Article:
The Appleton Area Archaeological Research Project

The Appleton Area Archaeological Research Project (AAARP)

To the immediate west of Oxford, the River Thames describes a broad loop to the north. The land within the loop lay in the county of Berkshire until 1974. The attractive villages of Appleton and Eaton sit towards the western edge of that land amidst fields and woods overlooking the Thames from a broad ridge that dominates the western approach into Oxford. Despite its proximity to the historic city, almost nothing is known about the development of this area’s landscape and settlements before the later medieval period. Clay geology runs through the ridge frustrating some of the standard ways of detecting archaeological sites. Yet there are hints of past significance that tantalise. A medieval manor ringed by a wide moat was a status symbol and – highly unusually – there were three such manors in Appleton just a few hundred metres apart. Two of them survive (Appleton and Tubney), with their moats, and Appleton Manor incorporates a remarkable and rare example of a late Norman hall-house. Stray antiquarian finds and one or two past excavations in the vicinity have revealed the probability of discovering early prehistoric, Iron Age, Roman and early Anglo-Saxon sites. There are also a considerable number of unexplored deserted medieval villages.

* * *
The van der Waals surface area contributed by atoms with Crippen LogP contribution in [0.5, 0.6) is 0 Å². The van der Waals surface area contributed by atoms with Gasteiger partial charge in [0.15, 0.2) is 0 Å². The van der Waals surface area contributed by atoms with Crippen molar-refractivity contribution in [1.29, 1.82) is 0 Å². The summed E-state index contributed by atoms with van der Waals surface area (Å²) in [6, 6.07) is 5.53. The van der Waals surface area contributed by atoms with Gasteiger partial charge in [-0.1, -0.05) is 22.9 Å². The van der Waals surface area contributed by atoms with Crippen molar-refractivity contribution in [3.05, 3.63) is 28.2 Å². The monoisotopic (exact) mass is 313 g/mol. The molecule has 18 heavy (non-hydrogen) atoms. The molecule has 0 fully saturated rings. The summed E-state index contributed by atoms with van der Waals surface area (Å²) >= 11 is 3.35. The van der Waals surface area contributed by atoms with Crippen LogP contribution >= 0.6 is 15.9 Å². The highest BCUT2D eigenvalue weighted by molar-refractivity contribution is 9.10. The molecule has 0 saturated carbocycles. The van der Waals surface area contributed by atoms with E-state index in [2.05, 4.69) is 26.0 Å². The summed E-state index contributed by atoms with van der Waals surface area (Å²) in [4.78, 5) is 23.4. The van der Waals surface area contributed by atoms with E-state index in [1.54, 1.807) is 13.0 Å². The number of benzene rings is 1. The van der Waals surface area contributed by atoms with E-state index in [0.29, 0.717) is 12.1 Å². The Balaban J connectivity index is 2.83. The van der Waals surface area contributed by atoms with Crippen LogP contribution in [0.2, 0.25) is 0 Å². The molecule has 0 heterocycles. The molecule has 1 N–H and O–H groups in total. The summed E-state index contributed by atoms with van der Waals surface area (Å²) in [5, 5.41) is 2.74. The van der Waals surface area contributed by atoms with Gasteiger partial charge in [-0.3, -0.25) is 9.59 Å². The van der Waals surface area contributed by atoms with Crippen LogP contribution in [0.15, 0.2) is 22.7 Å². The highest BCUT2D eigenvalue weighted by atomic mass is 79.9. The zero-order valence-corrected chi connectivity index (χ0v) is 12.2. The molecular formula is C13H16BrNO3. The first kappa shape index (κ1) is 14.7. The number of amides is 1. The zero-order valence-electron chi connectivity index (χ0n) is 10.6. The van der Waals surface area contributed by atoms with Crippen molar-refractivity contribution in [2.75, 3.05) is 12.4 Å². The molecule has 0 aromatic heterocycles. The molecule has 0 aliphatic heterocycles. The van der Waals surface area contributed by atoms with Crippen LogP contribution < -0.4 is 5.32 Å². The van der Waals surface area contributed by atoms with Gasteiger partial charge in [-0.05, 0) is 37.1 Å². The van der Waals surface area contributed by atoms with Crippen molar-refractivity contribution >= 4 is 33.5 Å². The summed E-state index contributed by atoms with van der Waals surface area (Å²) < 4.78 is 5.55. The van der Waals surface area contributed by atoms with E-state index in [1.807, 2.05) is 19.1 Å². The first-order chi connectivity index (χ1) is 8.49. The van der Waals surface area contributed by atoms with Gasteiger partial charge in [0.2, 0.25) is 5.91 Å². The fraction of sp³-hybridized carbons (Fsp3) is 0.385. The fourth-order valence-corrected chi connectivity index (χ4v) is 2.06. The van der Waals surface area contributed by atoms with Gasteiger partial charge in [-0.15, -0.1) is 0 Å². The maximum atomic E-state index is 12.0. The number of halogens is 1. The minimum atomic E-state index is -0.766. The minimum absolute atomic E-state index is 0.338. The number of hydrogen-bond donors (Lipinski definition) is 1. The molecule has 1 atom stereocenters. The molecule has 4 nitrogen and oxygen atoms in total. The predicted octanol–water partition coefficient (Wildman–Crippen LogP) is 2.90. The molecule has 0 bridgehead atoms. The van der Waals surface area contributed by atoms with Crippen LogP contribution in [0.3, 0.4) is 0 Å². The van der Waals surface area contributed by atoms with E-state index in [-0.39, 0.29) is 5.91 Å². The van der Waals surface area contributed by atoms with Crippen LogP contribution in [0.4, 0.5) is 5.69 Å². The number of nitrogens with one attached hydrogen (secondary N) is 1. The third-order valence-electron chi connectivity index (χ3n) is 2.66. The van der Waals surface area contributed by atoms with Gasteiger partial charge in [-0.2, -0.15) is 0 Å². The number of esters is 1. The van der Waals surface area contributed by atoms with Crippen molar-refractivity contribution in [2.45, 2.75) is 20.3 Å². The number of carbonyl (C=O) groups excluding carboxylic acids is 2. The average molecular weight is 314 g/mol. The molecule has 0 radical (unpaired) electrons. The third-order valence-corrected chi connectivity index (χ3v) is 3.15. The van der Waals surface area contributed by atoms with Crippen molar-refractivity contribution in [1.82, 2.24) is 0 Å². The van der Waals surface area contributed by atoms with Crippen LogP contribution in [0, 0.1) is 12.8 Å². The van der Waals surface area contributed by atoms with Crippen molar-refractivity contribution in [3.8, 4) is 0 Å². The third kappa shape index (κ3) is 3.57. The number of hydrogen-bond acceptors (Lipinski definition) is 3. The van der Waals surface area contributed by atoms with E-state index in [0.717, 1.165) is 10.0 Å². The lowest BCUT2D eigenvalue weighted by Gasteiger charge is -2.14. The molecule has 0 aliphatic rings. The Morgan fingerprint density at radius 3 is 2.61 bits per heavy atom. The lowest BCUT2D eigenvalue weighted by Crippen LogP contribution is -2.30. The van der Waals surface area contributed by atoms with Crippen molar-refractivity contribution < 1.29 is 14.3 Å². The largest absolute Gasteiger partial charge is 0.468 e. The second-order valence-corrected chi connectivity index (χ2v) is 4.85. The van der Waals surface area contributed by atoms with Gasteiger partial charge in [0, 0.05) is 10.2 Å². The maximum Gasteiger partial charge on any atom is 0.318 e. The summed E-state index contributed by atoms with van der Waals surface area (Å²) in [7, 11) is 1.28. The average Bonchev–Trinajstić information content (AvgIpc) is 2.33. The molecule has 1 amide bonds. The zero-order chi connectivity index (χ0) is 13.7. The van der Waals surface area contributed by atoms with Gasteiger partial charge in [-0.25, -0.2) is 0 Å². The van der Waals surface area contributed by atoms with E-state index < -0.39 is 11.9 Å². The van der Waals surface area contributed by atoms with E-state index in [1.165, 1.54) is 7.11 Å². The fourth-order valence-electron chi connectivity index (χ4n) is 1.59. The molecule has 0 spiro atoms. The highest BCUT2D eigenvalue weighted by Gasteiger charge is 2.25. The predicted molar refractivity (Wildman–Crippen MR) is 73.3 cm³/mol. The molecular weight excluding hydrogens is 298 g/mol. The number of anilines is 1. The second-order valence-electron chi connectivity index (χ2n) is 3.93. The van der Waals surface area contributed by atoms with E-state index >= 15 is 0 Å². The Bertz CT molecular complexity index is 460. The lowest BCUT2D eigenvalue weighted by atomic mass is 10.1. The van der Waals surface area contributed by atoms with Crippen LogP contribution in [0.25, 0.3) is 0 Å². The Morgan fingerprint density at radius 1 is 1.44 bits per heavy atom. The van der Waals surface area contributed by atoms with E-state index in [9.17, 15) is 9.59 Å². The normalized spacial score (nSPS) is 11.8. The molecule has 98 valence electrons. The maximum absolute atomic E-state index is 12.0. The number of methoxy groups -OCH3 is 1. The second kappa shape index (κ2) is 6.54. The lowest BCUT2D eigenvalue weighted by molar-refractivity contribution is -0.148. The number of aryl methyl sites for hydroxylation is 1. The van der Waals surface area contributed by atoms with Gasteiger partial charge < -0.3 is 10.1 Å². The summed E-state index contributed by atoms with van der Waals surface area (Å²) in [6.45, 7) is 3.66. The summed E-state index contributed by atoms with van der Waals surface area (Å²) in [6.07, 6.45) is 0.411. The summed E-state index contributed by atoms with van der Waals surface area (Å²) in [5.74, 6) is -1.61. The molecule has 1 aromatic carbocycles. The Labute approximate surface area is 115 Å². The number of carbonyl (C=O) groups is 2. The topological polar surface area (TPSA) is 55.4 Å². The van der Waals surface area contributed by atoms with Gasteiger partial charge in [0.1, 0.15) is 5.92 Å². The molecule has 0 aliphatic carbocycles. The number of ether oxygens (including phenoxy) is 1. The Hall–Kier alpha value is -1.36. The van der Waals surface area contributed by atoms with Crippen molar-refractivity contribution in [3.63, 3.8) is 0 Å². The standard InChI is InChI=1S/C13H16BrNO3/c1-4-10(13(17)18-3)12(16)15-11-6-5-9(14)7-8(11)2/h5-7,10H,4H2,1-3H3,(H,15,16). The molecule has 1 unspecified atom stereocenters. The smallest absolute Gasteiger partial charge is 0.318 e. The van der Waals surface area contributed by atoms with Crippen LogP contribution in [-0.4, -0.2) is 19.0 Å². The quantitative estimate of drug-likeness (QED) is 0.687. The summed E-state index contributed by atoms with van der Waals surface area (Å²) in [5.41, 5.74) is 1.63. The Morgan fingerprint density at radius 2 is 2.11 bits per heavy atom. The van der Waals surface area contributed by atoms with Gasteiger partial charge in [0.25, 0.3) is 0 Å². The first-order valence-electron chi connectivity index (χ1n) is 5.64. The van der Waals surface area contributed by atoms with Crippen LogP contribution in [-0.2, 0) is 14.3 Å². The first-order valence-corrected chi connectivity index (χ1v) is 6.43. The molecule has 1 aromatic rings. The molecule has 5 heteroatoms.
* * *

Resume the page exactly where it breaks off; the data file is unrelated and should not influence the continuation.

AAARP will discover more about the area. Where are the Iron Age farms? Might the nearby Romano-Celtic religious complex at Marcham-Frilford imply significant Roman settlement on the ridge? Does the area play a role in the emergence of the kingdom of Wessex? How and why did the villages develop? Why the abundance of moated manors and deserted medieval villages? The project also provides an opportunity to explore the best methods for intensive research on less amenable geologies.  
The local history society, other villagers and local land owners are key players in this research. Using approaches honed in OUDCE’s East Oxford Archaeology Project. volunteers of all ages and backgrounds will be central to the project and provided with professionally-supported training. And volunteers who worked with the East Oxford Project will be joining us again to help – passing on skills gained in East Oxford to the people of west of Oxford. We will be digging test pits, conducting geophysics, fieldwalking, undertaking topographical and building survey, and documentary research.  Early results are already overturning assumptions made about the historic landscapes.

AAARP received funding from a Mick Aston/Council for British Archaeology Award in 2017. For more information, please visit the AAARP website.

There is an AAARP article about Appleton Manor in the 2017 volume of Oxoniensia and an article about the project more widely in Volume 1(5), 2017 of AwEsome Histories, the journal of the Appleton with Eaton History Group.